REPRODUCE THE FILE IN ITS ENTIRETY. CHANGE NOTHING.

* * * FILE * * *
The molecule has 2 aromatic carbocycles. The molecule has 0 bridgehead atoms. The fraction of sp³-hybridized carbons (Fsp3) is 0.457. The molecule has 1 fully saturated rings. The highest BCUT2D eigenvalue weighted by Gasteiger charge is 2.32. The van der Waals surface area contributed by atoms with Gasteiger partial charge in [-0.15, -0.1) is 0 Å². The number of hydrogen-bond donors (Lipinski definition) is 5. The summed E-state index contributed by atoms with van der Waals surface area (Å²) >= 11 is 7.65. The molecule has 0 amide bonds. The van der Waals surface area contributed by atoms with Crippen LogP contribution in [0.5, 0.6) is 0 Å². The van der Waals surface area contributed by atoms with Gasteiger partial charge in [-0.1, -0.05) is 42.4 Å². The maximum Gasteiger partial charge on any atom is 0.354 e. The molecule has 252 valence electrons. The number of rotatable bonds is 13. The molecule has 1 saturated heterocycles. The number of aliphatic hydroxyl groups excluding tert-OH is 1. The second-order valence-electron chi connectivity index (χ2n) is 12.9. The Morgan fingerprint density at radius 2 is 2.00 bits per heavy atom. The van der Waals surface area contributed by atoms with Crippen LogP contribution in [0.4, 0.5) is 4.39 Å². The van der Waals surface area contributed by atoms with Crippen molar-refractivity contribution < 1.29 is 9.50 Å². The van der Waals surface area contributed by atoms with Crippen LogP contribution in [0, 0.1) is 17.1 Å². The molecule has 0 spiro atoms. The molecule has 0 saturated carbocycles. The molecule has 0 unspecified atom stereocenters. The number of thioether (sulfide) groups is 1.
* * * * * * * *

The molecule has 2 aromatic carbocycles. The molecule has 0 bridgehead atoms. The fraction of sp³-hybridized carbons (Fsp3) is 0.457. The molecule has 1 fully saturated rings. The highest BCUT2D eigenvalue weighted by Gasteiger charge is 2.32. The van der Waals surface area contributed by atoms with Gasteiger partial charge in [-0.15, -0.1) is 0 Å². The number of hydrogen-bond donors (Lipinski definition) is 5. The summed E-state index contributed by atoms with van der Waals surface area (Å²) >= 11 is 7.65. The molecule has 0 amide bonds. The van der Waals surface area contributed by atoms with Crippen LogP contribution in [0.5, 0.6) is 0 Å². The van der Waals surface area contributed by atoms with Gasteiger partial charge in [-0.1, -0.05) is 42.4 Å². The maximum Gasteiger partial charge on any atom is 0.354 e. The molecule has 252 valence electrons. The number of rotatable bonds is 13. The molecule has 1 saturated heterocycles. The number of aliphatic hydroxyl groups excluding tert-OH is 1. The second-order valence-electron chi connectivity index (χ2n) is 12.9. The Morgan fingerprint density at radius 2 is 2.00 bits per heavy atom. The van der Waals surface area contributed by atoms with Crippen LogP contribution in [0.4, 0.5) is 4.39 Å². The van der Waals surface area contributed by atoms with Crippen molar-refractivity contribution < 1.29 is 9.50 Å². The van der Waals surface area contributed by atoms with Crippen LogP contribution in [0, 0.1) is 17.1 Å². The molecule has 0 spiro atoms. The molecule has 0 saturated carbocycles. The molecule has 0 unspecified atom stereocenters. The number of thioether (sulfide) groups is 1.